Systemic risk in a very general sense is by no way a phenomenon limited to economics or the financial system. the likelihood and severity in financial systems is often regarded as considerably higher. In the area of economics it has been argued that systemic risk is a particular feature of financial systems. In the last couple of years significant concerns about the stability of national and international financial systems have been raised. The starting point of systemic risk analysis in a single-country is typically the banking system.ACADEMY OF ECONOMIC STUDIES BANKING MANAGEMENT SYSTEMS Systemic Risk In finance. and hide behind limited liability. and their highly leveraged operations. systemic risk is the risk of collapse of an entire financial system or entire market.It can be defined as "financial system instability. caused or exacerbated by idiosyncratic events or conditions in financial intermediaries". At the heart of 2 . The approach often taken at central banks and supervisory agencies is to identify systemic risks using disaggregated data. enter insolvency proceedings if a catastrophic event ever takes place. This is due to banks significant role in financial intermediation and maturity transformation. including information on the composition of banks’ asset and liabilities. maturity and currency mismatches.A full systemic crisis in the financial system may then have strong adverse consequences for the real economy and general economic welfare. Insurance is often easy to obtain against "systemic risks" because a party issuing that insurance can pocket the premiums. as opposed to risk associated with any one individual entity. Systemic risk should not be confused with market or price risk as the latter is specific to the item being bought or sold and the effects of market risk are isolated to the entities dealing in that specific item. potentially catastrophic. issue dividends to shareholders. and other balance sheet and income metrics. group or component of a system. This kind of risk can be mitigated by hedging an investment by entering into a mirror trade. While contamination effects may also occur in other sectors of the economy. It is claimed that any such concept must integrate systemic events in banking and financial markets as well as in the related payment and settlement systems.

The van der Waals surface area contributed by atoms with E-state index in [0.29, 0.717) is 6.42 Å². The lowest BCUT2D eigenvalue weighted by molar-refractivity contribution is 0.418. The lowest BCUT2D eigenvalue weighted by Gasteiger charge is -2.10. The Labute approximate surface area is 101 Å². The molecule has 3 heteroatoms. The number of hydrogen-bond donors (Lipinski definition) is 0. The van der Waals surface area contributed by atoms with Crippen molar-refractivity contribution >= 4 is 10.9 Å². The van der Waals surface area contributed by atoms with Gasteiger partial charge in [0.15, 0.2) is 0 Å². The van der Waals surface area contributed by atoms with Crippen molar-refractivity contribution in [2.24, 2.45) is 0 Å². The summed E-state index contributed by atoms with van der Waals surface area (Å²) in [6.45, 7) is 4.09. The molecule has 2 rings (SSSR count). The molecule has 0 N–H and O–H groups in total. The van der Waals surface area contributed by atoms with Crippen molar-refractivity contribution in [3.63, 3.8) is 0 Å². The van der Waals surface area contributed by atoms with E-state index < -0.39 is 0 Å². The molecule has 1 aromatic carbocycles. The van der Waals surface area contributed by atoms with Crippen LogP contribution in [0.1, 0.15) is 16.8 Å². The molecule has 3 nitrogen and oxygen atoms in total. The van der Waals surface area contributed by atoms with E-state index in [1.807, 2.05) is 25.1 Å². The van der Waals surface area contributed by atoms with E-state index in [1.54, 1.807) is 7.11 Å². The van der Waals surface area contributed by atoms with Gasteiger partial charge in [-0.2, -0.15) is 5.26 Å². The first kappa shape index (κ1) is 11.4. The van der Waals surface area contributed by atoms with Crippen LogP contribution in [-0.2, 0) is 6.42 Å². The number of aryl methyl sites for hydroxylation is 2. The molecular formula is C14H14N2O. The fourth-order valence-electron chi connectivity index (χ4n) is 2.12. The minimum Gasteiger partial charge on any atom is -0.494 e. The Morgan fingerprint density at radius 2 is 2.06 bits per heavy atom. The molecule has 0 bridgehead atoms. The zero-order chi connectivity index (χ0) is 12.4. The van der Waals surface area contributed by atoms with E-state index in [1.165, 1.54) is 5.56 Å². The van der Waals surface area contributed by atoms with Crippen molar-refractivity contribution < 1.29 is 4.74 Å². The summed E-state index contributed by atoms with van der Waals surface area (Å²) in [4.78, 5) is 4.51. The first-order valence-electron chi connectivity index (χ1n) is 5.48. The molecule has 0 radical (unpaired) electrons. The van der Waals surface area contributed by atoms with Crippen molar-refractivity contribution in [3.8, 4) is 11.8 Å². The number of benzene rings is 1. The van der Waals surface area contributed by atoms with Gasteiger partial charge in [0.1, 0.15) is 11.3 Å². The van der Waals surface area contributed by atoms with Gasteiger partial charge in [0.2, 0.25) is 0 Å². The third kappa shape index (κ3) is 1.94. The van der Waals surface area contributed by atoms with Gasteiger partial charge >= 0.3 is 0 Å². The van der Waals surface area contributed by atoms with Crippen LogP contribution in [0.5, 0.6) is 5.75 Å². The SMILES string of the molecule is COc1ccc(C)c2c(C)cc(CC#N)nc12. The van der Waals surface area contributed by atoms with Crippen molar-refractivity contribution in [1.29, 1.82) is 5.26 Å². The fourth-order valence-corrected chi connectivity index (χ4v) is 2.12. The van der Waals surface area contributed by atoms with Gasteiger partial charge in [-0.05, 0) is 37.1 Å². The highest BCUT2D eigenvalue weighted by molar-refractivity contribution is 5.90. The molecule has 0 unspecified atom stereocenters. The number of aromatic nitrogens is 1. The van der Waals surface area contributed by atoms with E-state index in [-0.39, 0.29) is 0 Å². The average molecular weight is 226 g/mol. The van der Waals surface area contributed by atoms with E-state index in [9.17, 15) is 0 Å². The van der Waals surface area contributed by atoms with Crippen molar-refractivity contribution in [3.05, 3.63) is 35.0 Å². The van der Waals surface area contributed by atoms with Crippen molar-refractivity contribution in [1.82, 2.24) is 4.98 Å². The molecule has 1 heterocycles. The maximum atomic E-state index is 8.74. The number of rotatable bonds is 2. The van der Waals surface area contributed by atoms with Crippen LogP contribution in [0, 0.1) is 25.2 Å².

in particular when asymmetric information has prevented the market mechanism from doing its job ex ante. not all systemic events in financial systems need to be ineficient.  the complex network of exposures among fiancial institutions  the intertemporal character of financial contracts and related credibility problems. differentiating between potential losses on crossborder claims. a substantial portion of the financial system. although a general theoretical paradigm is still missing.ACADEMY OF ECONOMIC STUDIES BANKING MANAGEMENT SYSTEMS systemic risk are contagion effects. risk managers track Value-at-Risk (VaR). Systemic financial risk is the risk that a shock will trigger a loss of economic value or confidence in. Some financial crises might just eliminate ineficient players in the system. based on the notion that real effects is what concerns policymakers most since they are likely to entail welfare consequences. The quantitative literature on systemic risk.To control risk in financial institutions. The scenario starts from asset credit exposures. However. It then captures the propagation of shocks across borders through 3 . policy makers may wish to track measures of worst possible real macroeconomic outcomes. To control risk in the economy. VaR measures the worst possible portfolio loss over a given time horizon at a given probability.  Systemic events Systemic events typically involve a combination of self-reinforcing asset and funding shocks which then spill-over to banks in other countries. Various rigorous models of bank and payment system contagion have now been developed. Systemic real risk is the risk that a shock will trigger a significant decline in real activity. and off-balance sheet exposures. is surveyed in the light of this concept. We make a distinction between systemic real risk and systemic financial risk. various forms of external effects. affiliates’ claims. and attendant increases in uncertainty about. The concept also includes simultaneous financial instabilities following aggregate shocks. We identify three interrelated characteristics that may justify why financial systems can be more vulnerable to systemic risk than other sectors of the economy:  the structure of bank balance sheets. which was evolving swiftly in the last couple of years.